Advanced: Having set the muscle memory (remember, race car drivers drive in a circle for hours), now we let go of the worry and practice creative risk. Creative risk involves letting go of anxiousness, trusting that you have drilled the basics and are ready to live in the moment on stage. Thoughts and thought impulses beget words (for some, it’s the other way around, but we call those folks thoughtless anway). Your goal now is to live within the thoughts of the lyric and having/experiencing/expressing each thought before actually singing the lyric. Now your brain is full again, but it is focused and there is no room for anxiety. It takes energy, concentration and a whole lot of pretending to stay there, but by upgrading your performance approach, you can enjoy sharing a song as much as your audience can enjoy receiving it.
For many years, I’ve had a running joke with my kids. At random inopportune moments I would ask them, “Hey, would you like a free song? I’m a professional singer. No charge.”
To which they’d respond, “No, Dad, I don’t want a song right now.”
“But it’s a really good song and I’m a great singer. And it’s free.”
“No. Go away.”
“It’s FREE – other people would have to pay to hear me sing. This won’t cost you a dime! This is a great offer!”
But, feeling generous, I’d usually launch into a song anyway. Typically, “Zip-A-Dee-Doo-Dah,” a terrifically catchy song in my opinion, and they’d keep playing their video game…Win/Win.
Here’s the thing: Singers Are Their Own CEOs.
As a singer, you are your own Chief Executive Officer from the very start. If you’re “hired” by a theme park, cruise line, restaurant, Broadway show or tour, record label, video game company, animation house, Film/TV production house, chances are that even if you deliver a great/fantastic/amazing job as a singer, you won’t end up being named the president of that theme park, cruise line, restaurant, record label, etc. Corporate upward mobility is not a thing for singers. We create our business. We drive our business. We are the CEOs of Singing, Inc.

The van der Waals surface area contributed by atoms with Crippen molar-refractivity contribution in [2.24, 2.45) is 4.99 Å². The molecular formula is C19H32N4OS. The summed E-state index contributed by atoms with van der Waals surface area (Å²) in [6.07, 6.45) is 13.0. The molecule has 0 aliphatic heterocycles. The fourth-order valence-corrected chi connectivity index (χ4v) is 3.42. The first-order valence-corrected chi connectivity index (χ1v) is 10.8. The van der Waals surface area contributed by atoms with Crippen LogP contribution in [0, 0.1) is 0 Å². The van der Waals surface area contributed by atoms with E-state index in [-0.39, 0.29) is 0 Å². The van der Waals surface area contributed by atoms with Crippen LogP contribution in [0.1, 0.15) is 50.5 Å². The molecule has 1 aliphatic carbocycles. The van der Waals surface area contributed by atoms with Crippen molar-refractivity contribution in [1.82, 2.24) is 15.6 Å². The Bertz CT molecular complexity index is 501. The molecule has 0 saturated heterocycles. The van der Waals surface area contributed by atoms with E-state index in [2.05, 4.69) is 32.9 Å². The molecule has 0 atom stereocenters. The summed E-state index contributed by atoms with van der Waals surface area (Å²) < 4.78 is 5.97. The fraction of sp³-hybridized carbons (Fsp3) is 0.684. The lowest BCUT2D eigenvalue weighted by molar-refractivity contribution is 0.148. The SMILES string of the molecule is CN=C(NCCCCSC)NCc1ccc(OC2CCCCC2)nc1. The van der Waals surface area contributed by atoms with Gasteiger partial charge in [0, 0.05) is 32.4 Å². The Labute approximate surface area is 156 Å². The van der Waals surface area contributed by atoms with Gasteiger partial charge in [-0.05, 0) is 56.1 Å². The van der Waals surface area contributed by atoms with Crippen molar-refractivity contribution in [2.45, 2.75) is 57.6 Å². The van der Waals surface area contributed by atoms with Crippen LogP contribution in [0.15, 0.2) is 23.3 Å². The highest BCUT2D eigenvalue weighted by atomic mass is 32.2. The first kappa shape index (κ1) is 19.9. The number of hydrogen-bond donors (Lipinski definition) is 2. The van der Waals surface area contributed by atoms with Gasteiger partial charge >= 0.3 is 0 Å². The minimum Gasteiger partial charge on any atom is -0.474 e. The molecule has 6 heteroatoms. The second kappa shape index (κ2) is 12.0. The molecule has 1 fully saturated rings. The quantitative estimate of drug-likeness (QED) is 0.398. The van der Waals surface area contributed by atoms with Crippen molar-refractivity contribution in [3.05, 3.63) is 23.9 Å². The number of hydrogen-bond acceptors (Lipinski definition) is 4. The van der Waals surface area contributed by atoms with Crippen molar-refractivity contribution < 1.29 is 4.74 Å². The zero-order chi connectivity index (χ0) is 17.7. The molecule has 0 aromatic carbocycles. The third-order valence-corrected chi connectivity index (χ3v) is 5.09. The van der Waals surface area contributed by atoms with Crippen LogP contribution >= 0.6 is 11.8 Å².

Basic (Paying/Post-Covid) Jobs For Singers: Church gigs (include weddings and funerals), theme parks, cruises, live corporate industrials, restaurants/karaoke bars, rest homes, Christmas caroling groups
In-Between: Produce music, play music, write/compose music, read music, record music and appreciate ALL music. And while you’re adding these skills to your toolkit, practice singing, stay in shape and never turn down an opportunity to sing, even for no money. Get the work in until the day arrives when you don’t need the work.
Advanced (Better Paying/Post-Covid) Jobs For Singers: Recording (anything and everything including Voiceover work), Anything contracted via SAG/AFTRA/Equity/Musician’s Union, Animation, Film/TV, Broadway and tours, video games.